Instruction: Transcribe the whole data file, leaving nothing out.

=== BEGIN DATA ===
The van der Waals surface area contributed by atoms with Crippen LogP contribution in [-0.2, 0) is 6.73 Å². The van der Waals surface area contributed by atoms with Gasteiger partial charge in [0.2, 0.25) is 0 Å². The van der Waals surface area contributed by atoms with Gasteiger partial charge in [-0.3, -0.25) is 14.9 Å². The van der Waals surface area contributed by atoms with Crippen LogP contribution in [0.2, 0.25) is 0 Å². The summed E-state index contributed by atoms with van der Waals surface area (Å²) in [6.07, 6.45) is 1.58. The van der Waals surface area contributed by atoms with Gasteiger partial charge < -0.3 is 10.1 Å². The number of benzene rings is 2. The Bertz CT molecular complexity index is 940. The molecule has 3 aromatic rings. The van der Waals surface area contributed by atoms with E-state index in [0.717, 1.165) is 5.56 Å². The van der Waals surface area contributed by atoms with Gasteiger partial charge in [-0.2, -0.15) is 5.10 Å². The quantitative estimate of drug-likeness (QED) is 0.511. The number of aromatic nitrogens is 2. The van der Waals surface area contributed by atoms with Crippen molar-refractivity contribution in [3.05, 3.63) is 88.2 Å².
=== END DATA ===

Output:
The van der Waals surface area contributed by atoms with Crippen LogP contribution in [-0.2, 0) is 6.73 Å². The van der Waals surface area contributed by atoms with Gasteiger partial charge in [0.2, 0.25) is 0 Å². The van der Waals surface area contributed by atoms with Gasteiger partial charge in [-0.3, -0.25) is 14.9 Å². The van der Waals surface area contributed by atoms with Crippen LogP contribution in [0.2, 0.25) is 0 Å². The summed E-state index contributed by atoms with van der Waals surface area (Å²) in [6.07, 6.45) is 1.58. The van der Waals surface area contributed by atoms with Gasteiger partial charge < -0.3 is 10.1 Å². The number of benzene rings is 2. The Bertz CT molecular complexity index is 940. The molecule has 3 aromatic rings. The van der Waals surface area contributed by atoms with E-state index in [0.717, 1.165) is 5.56 Å². The van der Waals surface area contributed by atoms with Gasteiger partial charge in [-0.2, -0.15) is 5.10 Å². The quantitative estimate of drug-likeness (QED) is 0.511. The number of aromatic nitrogens is 2. The van der Waals surface area contributed by atoms with Crippen molar-refractivity contribution in [3.05, 3.63) is 88.2 Å².